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Urban Flooding : Management Challenges 

by M Shashidhar Reddy*
& Kapil Gupta *


Mumbai: January 25,2008

(National Disaster Management Authority is evolving guidelines for management of Urban Flooding in India. The News Feature traces the characteristics of urban flooding and the measures required for mitigating losses)

 

Urban flood disasters are now affecting a large number of people living in urban areas in India. Major cities in India have witnessed loss of life and property, disruptions to transport and power and incidences of epidemics during the monsoons, most notable amongst them being Mumbai in 2005, Surat in 2006 and Kolkata in 2007.  The annual disasters from urban flooding are now much greater than the annual economic losses due to other disasters.

 

Background

 

In 2001, there were 285 million people residing in 35 metro cities (having a population of 1 million plus).  This is estimated to exceed 600 million by 2021 in over a 100 metro cities.  There is a marked impact of globalization on city growth and most growth is increasingly concentrated in and around dynamic urban areas, large and small.  Rapid urban development and the pressures of population have resulted in constructions in flood-prone areas and the urban population is now more vulnerable to flooding.

 

A special feature in India is that, heavy rainfall occurs mainly during the monsoon, hence unique solutions and approaches are needed for Indian cities.  In addition, the urban heat island effect has resulted in an increase in rainfall over urban areas.  Global climate change is resulting in changed weather patterns and increased intensities of rainfall in lesser number of rainfall events during the monsoons.  Thus, many of our cities located on the coast, on river banks, on downstream of major dams and even otherwise need to have special provision for mitigation of urban flood disasters.  To survive in a global economy, our urban centers should quickly recover from flooding incidences through adequate flood disaster mitigation measures.

 

Urban Flooding is different

 

Urban flooding is significantly different from rural flooding, as urbanization increases flood risk by up to 3 times, peak flows result in flooding very quickly due to faster flow times ( in a matter of minutes), large number of people are affected in dense population clusters and severe economic and infrastructure loss to industry and commerce.

 

Urban flooding can be reduced with measures like maintaining existing drainage channels, providing alternative drainage paths (may be underground), on site storage of rainwater, control of solid waste entering the drainage systems, providing porous pavements to allow infiltration of rainwater, reserve low-lying areas for playgrounds and parks, using state-of-the-art technologies to address current problems, etc.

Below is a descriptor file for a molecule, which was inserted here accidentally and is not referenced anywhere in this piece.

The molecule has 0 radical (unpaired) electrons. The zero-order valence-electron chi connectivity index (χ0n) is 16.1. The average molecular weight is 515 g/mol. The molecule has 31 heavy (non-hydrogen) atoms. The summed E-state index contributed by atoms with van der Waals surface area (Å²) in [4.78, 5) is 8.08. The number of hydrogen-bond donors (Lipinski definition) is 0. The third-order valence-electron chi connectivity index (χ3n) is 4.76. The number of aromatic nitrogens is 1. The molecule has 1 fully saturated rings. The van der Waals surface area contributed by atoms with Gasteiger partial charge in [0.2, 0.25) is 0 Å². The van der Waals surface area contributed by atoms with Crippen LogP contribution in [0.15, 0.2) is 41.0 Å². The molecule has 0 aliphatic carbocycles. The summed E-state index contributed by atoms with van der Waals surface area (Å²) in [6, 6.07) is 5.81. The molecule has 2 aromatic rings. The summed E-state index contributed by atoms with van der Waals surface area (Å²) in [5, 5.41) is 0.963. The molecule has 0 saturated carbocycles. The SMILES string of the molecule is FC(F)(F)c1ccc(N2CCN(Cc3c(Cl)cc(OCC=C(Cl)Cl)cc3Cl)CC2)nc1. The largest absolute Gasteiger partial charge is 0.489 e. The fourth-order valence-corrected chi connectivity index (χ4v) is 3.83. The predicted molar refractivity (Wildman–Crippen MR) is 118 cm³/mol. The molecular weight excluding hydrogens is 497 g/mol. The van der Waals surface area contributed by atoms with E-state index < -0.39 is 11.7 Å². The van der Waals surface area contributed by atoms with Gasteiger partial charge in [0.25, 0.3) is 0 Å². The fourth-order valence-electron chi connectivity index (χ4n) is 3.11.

Running Urban Centres 24x7

 

To keep the urban centers running 24x7, flood damages need to be minimized through proper planning and enforcement.  Four main objectives have to be achieved, which include a) warming the people of an impending flooding, b) protecting the existing infrastructure, c) maintaining the transport and communication through the worst possible event- with special emphasis on air transport and communications , and d) minimizing urban flooding in future cities/suburbs through improved master drainage plans.

 

National guidelines from NDMA

 

Recognizing the fact that urban flooding is now a major disaster which affects a large number of people, National Disaster Management Authority (NDMA) is now dealing with this as a separate subject, de-linking it from rural flooding.  NDMA has initiated the process for evolving National Guidelines for Management of Urban Flooding with the involvement of all stakeholders.  NDMA will review present  status of Urban Flood management, identify gaps and challenges.

Guidelines will focus on S&T Tools for more effective early warning and monitoring, with state- of- the- art equipment, impact assessment framework, climate change impact.  It will also look at optimal design of storm water drainage (SWD) systems, adaptation strategies, management of water bodies, regulation and enforcement, guidelines for new developments, awareness and preparedness, medical preparedness and epidemic control, inert-agency coordinated rescue, response and relief and improved community preparedness and response, besides several other things.

 

Shri M Shashidhar Reddy is Member, National Disaster Management Authority

Prof. Kapil Gupta, IIT Mumbai is the Convener of NDMA Steering Committee on Urban Flooding.

 

MD/PSA

25.1.2008/14.45/ F - 1

 

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